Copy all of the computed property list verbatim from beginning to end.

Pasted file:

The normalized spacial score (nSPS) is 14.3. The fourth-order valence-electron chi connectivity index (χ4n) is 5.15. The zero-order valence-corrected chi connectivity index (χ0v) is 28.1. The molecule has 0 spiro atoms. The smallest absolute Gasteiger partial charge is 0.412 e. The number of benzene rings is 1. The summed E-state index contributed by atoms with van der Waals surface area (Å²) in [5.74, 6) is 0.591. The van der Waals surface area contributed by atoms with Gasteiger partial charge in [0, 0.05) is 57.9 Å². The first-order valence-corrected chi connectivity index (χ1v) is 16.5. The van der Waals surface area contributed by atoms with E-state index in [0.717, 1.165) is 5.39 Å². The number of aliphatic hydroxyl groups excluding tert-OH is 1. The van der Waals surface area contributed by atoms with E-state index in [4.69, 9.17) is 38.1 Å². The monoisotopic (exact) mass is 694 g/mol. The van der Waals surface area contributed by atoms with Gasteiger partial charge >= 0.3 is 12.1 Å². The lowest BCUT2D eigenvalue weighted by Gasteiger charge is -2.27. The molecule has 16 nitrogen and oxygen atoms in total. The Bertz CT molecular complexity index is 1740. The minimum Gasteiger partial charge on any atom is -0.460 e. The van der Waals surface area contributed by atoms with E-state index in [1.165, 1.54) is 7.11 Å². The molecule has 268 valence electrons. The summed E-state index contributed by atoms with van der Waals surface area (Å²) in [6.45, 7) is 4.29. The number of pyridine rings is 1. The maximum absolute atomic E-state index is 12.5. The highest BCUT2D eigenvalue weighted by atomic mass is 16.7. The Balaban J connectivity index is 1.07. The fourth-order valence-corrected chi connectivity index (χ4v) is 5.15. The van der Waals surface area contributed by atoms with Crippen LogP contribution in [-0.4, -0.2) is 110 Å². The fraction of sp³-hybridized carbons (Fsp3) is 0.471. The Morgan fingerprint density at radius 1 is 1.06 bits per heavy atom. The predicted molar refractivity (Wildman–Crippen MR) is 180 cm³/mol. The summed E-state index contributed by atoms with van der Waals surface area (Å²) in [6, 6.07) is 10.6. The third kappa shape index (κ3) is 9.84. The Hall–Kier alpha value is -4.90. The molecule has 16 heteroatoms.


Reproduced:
The normalized spacial score (nSPS) is 14.3. The fourth-order valence-electron chi connectivity index (χ4n) is 5.15. The zero-order valence-corrected chi connectivity index (χ0v) is 28.1. The molecule has 0 spiro atoms. The smallest absolute Gasteiger partial charge is 0.412 e. The number of benzene rings is 1. The summed E-state index contributed by atoms with van der Waals surface area (Å²) in [5.74, 6) is 0.591. The van der Waals surface area contributed by atoms with Gasteiger partial charge in [0, 0.05) is 57.9 Å². The first-order valence-corrected chi connectivity index (χ1v) is 16.5. The van der Waals surface area contributed by atoms with E-state index in [0.717, 1.165) is 5.39 Å². The number of aliphatic hydroxyl groups excluding tert-OH is 1. The van der Waals surface area contributed by atoms with E-state index in [4.69, 9.17) is 38.1 Å². The monoisotopic (exact) mass is 694 g/mol. The van der Waals surface area contributed by atoms with Gasteiger partial charge >= 0.3 is 12.1 Å². The lowest BCUT2D eigenvalue weighted by Gasteiger charge is -2.27. The molecule has 16 nitrogen and oxygen atoms in total. The Bertz CT molecular complexity index is 1740. The minimum Gasteiger partial charge on any atom is -0.460 e. The van der Waals surface area contributed by atoms with E-state index in [1.165, 1.54) is 7.11 Å². The molecule has 268 valence electrons. The summed E-state index contributed by atoms with van der Waals surface area (Å²) in [6.45, 7) is 4.29. The number of pyridine rings is 1. The maximum absolute atomic E-state index is 12.5. The highest BCUT2D eigenvalue weighted by atomic mass is 16.7. The Balaban J connectivity index is 1.07. The fourth-order valence-corrected chi connectivity index (χ4v) is 5.15. The van der Waals surface area contributed by atoms with Crippen LogP contribution in [-0.4, -0.2) is 110 Å². The fraction of sp³-hybridized carbons (Fsp3) is 0.471. The Morgan fingerprint density at radius 1 is 1.06 bits per heavy atom. The predicted molar refractivity (Wildman–Crippen MR) is 180 cm³/mol. The summed E-state index contributed by atoms with van der Waals surface area (Å²) in [6, 6.07) is 10.6. The third kappa shape index (κ3) is 9.84. The Hall–Kier alpha value is -4.90. The molecule has 16 heteroatoms.